AWARDS

ACM recognizes excellence through its eminent series of awards for outstanding technical and professional achievements and contributions in computer science and information technology.

Advice to Members Seeking ACM Distinction

Please note:  Effective with the August 1, 2016 cycle, the ACM Distinguished Member program will no longer have the sub-categories of Distinguished Educator, Distinguished Engineer, or Distinguished Scientist.

By Marc Snir and Telle Whitney, Co-chairs of the ACM Distinguished Members Committee

ACM’s Distinguished Member grade was initiated in 2006 to recognize those members with at least 15 years of professional experience who have made noteworthy contributions to the computing field.  As former co-chairs of the Distinguished Member committee we have seen many submissions fail, not because of the quality of the candidates, but because of the lack of adequate information in the submission. We hope that this column will help produce more effective nominations.

The expectation of ACM is that about 10% of its members should qualify as Distinguished Members. The committee cannot independently assess the quality of each submission; candidates come from many different countries and professional backgrounds of which the committee members may have a limited knowledge. Therefore, the committee puts much weight on the endorsements that support the submission; strong endorsements are essential for a successful submission.

The choice of endorsers is crucial.  The Committee tends to trust the judgment of endorsers who are recognized authorities in their field, such as ACM Fellows.  In fact, the guidelines recommend that two of the endorsers be ACM Fellows. The nomination package should also include endorsers who are intimately familiar with the work of the candidate and can provide first-hand testimony of its importance.  Endorsers in the first category can focus on qualitative assessment of the candidate’s merit;  endorsers in the second category should focus on providing factual information on the candidate’s professional activities and their impact. 

A nomination invites scrutiny if all endorsements come from the same institution.  As a rule we expect that candidates will have had an impact beyond the boundaries of their own organization.  Such candidates should be able to find endorsers outside their organization.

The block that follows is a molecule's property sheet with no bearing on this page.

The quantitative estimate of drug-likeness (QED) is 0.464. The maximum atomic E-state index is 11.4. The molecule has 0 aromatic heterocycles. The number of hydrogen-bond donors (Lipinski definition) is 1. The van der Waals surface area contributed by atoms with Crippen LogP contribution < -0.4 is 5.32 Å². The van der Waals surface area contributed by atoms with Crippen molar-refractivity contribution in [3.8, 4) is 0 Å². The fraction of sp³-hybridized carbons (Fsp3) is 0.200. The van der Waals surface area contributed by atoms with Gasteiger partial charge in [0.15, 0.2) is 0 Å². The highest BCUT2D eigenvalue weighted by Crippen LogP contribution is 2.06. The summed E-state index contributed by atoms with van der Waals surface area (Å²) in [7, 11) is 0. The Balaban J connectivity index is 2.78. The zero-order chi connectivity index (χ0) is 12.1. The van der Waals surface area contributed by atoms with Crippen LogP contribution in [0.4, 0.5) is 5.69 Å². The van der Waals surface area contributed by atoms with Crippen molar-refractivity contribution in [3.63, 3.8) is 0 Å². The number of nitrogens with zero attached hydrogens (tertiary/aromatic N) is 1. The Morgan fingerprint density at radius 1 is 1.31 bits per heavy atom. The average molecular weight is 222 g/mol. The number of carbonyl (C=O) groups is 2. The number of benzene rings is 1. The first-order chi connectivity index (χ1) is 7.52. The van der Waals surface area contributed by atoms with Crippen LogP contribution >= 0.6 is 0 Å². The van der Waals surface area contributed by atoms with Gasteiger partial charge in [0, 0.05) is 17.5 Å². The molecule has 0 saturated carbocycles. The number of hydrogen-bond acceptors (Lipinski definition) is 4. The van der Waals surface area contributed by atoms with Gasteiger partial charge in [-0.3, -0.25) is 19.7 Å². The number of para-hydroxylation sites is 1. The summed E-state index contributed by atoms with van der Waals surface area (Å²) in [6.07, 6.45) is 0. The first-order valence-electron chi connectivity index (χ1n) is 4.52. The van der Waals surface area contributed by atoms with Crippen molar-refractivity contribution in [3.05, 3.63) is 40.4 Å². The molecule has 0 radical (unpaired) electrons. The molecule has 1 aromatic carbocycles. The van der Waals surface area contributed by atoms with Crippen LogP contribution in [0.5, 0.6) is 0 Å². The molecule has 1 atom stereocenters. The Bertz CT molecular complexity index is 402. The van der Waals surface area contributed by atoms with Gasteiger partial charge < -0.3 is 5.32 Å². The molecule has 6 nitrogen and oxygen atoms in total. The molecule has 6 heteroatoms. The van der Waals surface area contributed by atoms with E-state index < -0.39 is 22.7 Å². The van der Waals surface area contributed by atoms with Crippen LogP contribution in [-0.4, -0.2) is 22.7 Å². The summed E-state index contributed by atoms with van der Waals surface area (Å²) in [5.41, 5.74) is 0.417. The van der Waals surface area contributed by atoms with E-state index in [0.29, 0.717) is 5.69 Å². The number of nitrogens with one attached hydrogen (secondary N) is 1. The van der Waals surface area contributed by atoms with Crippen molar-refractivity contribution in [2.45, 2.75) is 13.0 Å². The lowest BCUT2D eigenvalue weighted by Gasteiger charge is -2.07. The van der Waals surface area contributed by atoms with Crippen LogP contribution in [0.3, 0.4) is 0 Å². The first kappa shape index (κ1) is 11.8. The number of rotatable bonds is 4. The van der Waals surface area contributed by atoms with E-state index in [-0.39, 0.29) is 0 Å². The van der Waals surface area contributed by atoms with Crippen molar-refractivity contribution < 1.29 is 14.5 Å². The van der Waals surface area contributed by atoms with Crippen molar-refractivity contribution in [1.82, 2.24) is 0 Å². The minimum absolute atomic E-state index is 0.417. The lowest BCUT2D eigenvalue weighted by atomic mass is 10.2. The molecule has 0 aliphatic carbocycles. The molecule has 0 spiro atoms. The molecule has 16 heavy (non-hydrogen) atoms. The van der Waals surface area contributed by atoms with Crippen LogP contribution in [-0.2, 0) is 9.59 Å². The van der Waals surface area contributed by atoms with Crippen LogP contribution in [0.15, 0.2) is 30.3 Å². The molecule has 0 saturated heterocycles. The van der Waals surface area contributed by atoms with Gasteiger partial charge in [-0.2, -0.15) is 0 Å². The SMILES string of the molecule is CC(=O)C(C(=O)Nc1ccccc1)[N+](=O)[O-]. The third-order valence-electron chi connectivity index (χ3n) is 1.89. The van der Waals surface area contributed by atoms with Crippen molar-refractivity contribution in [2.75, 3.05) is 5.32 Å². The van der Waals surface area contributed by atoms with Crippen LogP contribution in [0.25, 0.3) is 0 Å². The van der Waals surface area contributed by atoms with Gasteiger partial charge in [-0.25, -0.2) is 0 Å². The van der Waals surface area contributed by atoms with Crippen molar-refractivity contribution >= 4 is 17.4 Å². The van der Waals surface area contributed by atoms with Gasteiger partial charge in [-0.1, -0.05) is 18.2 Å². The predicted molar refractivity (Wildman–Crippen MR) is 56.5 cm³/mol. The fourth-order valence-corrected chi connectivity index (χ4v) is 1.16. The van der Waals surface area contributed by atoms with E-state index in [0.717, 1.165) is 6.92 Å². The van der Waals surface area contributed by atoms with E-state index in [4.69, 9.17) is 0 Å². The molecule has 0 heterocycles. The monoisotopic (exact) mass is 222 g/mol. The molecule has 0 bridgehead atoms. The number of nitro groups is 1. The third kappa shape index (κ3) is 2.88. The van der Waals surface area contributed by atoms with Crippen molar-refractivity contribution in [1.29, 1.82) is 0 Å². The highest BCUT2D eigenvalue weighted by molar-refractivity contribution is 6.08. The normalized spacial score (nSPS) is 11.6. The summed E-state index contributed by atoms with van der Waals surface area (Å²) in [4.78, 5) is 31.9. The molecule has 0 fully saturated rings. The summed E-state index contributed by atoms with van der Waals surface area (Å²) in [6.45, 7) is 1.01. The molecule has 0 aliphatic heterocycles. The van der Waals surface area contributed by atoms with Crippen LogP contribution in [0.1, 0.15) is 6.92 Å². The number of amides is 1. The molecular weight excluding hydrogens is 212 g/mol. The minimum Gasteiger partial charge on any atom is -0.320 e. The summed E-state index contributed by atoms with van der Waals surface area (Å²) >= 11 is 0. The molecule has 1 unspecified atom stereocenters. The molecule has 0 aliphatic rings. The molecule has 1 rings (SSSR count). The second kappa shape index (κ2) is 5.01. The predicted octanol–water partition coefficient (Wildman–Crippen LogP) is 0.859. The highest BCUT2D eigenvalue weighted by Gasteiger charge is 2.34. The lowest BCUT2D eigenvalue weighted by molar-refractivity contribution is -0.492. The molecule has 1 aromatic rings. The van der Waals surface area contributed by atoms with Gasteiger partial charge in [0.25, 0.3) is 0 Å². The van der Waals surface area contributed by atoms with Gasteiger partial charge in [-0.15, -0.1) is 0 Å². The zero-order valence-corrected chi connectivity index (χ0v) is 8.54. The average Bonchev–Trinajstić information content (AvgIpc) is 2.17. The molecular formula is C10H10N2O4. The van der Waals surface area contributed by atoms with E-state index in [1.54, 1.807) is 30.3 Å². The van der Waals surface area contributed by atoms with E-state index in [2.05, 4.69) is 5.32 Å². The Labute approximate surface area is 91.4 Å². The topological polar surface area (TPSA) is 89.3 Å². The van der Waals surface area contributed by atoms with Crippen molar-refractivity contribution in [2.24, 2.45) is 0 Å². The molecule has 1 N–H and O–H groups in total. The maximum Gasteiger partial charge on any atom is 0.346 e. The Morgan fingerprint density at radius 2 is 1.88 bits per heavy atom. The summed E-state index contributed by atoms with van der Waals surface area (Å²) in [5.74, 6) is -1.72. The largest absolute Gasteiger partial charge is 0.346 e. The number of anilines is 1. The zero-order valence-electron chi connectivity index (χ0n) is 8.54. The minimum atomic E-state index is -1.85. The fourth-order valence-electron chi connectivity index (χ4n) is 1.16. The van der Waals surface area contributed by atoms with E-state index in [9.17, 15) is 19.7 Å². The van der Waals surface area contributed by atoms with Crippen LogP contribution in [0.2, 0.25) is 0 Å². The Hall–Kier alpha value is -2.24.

A strong endorsement will provide a personal angle – facts known to the endorser that will enable the committee to better judge the material in the nomination package.    Such insights often help explain the significance of the nominee’s contributions. 

Only the Strong Survive

It is critical to note that content-free endorsements will not prevail. On occasion, the endorsements are reminiscent of the model recommendation letter Benjamin Franklin composed:

“Sir: The bearer of this, who is going to America, presses me to give him a letter of recommendation, though I know nothing of him, not even his name ... As to this gentleman, I must refer you to himself for his character and merits, with which he is certainly better acquainted than I can possibly be. I recommend him, however, to those civilities which every stranger, of whom one knows no harm, has a right to.”

Endorsements that carry little weight include:

  • Endorsements with no attached text
  • Perfunctory endorsements that say only something like “I know John Smith and he satisfies, in my opinion, the criteria for Distinguished Member”
  • Endorsements that merely repeat text from the nomination

As ACM is an international organization, the committee receives nominations from around the world. Unfortunately we do not have representatives from every country, and at times it is difficult to assess the impact of the contributions.  An endorsement from an ACM Fellow or Distinguished Member also helps to calibrate contributions across borders.

It is said that “success has many fathers, while failure is an orphan”. Nominations to advanced ACM membership grades reverse this adage:  A success reflects on the unique contributions of the nominee; failures can be due to a weak case, a weak nomination, weak endorsements, or faulty judgment by committee members. Nominators can improve their odds by following the advice noted here, and by carefully following the instructions on the ACM Web site.

 

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